He told the paper: ‘From the outside you won’t see that it’s a self-driving car. From a purely scientific perspective it would be interesting to have some cars that are marked as self-driving cars and some that are not and see whether other road users react in a different way.
Would expect they will, but I don’t know how and to what extent. So just to be on the safe side they will all be unmarked cars. I’m pretty sure that people will challenge them if they are marked by doing really harsh braking in front of a self-driving car or putting themselves in the way.’
A recent study by the London School of Economics found that aggressive drivers will try to ‘bully’ the occupants of self-driving cars as they will be seen as ‘easy prey’, because they will follow the Highway Code.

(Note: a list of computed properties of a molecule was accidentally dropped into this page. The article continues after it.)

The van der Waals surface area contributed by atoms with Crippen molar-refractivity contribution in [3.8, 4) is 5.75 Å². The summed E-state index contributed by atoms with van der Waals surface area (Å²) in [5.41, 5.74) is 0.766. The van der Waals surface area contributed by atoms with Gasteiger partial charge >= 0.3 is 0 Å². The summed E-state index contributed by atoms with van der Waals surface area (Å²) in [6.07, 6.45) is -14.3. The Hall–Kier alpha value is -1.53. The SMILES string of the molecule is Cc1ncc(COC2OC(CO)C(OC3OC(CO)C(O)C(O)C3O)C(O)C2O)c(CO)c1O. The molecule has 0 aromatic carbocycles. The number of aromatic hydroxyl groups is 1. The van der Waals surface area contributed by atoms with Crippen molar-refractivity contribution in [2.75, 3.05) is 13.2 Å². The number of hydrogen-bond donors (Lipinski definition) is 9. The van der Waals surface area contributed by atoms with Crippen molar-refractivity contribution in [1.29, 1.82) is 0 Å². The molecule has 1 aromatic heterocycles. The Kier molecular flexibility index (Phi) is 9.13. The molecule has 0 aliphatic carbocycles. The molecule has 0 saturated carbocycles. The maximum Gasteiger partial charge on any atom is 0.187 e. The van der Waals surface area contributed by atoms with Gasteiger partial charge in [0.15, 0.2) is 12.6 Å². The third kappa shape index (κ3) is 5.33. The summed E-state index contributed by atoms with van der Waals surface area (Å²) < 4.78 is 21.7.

Drivers interviewed for the study confessed they would ‘nip round’ the vehicles when they were stopped and they would be able to ‘mug them off’.
One UK participant wrote: ‘We’ll be overwhelmed by niceness. They’re never going to do anything horrible to us.
‘They’re nice cars. They’re not going to cut us up or get up our backsides and all the other things.’
The study found that those drivers who were more open to the idea of self-driving cars on the road were those who were more ‘combative’ in their driving style.
The House of Lords Science and Technology committee will hear evidence this week and next on driverless cars, from representatives from the Department for Transport as well as a number of university professors, – inform dailymail.co.uk.
Driverless car trials have been taking place in Japan and are set to begin in Sweden next year. When the trials come to Britain, parts of the M4 will be used by drivers who can switch to self-driving mode.
They could be on the roads as soon as 2020.